NANDA Nursing Diagnosis
Disturbed sleep pattern
Catherine has been having difficulties in sleeping and could wake up during the wee hours of the night such as 3 am and make calls to her friends. She can also wake up at midnight and knock on the doors of her neighbours to explain to them about her plans. The sleeping problems were translated to disturbances.
Catherine sleeps comfortably just like any other normal adult
Short term goals
- Catherine shall have a regular pattern of sleeping for an adult with an average of 8 hours per day. She shall also have enough time resting during the day and between activities such as family visits and group therapy. This is to be achieved on her first day in the facility.
- Catherine shall not disturb other patients and the hospital staff during the night to promote their comfortability unless if it is necessary during activities such as emergencies and physiological needs like micturition and defaecation.
Long term goal
After discharge, Catherine and her family shall report a normal sleeping rate and eliminated levels of lethargy due to disturbed sleep.
Administer a mood stabilizer and a tranquilizer during the night for a proper sleep.
Adjust the environment to favour a comfortable sleep during the night in order to prevent provocation of Catherine’s disturbed sleep (Genç et al., 2017).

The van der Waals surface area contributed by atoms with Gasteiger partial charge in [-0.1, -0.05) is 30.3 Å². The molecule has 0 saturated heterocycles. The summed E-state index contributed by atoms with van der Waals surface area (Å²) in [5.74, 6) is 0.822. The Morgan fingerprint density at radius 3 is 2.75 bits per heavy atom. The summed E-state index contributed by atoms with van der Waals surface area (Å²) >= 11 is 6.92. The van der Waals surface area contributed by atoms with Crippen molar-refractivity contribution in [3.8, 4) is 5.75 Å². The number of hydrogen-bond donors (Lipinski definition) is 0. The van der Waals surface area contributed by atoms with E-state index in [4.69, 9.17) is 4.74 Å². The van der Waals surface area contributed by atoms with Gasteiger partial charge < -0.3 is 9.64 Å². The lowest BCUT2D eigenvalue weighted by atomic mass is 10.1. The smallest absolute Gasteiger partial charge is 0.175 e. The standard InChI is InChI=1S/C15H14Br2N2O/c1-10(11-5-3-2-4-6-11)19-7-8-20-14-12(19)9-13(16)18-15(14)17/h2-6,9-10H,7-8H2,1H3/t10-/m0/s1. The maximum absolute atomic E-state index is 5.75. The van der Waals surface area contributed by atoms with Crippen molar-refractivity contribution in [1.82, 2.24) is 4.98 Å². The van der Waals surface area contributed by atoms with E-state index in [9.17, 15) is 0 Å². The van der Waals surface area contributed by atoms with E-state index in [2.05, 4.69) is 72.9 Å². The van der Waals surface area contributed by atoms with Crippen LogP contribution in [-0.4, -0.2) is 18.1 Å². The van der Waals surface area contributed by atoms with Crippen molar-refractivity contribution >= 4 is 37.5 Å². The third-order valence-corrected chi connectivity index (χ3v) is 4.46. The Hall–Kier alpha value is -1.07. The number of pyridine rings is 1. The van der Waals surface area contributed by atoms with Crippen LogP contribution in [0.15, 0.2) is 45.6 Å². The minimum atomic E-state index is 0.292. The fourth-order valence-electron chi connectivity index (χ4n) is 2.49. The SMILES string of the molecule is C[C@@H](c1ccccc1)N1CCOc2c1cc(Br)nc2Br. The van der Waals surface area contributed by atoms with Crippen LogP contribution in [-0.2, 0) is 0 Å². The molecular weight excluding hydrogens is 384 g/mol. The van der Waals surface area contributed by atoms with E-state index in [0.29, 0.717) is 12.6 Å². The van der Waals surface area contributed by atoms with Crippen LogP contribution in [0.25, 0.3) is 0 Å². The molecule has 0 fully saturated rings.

Reassure Catherine that sleep is good for health and she should have enough for a comfortable day.
Offer Catherine some clean sheets and blankets and enhance her self-care by asking her to spread the bed for a comfortable look that she wishes to have.
Use a calm language or an authoritarian approach when asking Catherine to go to sleep depending on the necessity of the approach.
Put off the lights and regulate the room temperature to enhance a peaceful sleep for Catherine during the night. This is also suitable for other patients.
Monitor the effects of mood stabilizers to prevent an overdose and adverse reactions.
If necessary, administer amitriptyline 75mgs when needed as an antidepressant during the depressive phase of Catherine’s bipolar (Hazard, 2016).
Utilize Cognitive Behaviour Therapy to help Catherine moderate her moods and engage in activities that promote sleep such as meditation (Jones, 2012).
Enroll Catherine in group therapy so that she can learn some sleeping techniques from other patients with a similar problem (Munsterberg, 2014).
Administer therapeutic drugs against a headache, and other side effects of antidepressants and mood stabilizers. Side effects like sweating, acute akathisia, tardive dyskinesia among others deprive Catherine of sufficient sleep.
Day 1: Catherine exhibits some difficulties in sleeping but still manages to sleep for 5 hours for the entire night.
Day2: Catherine begins to have a normal sleeping pattern with the help of medications.
Day 3: She now sleeps well without any form of night disturbances and awakenings. She only woke up due to the urge to evacuate the bowels. The goal was fully met.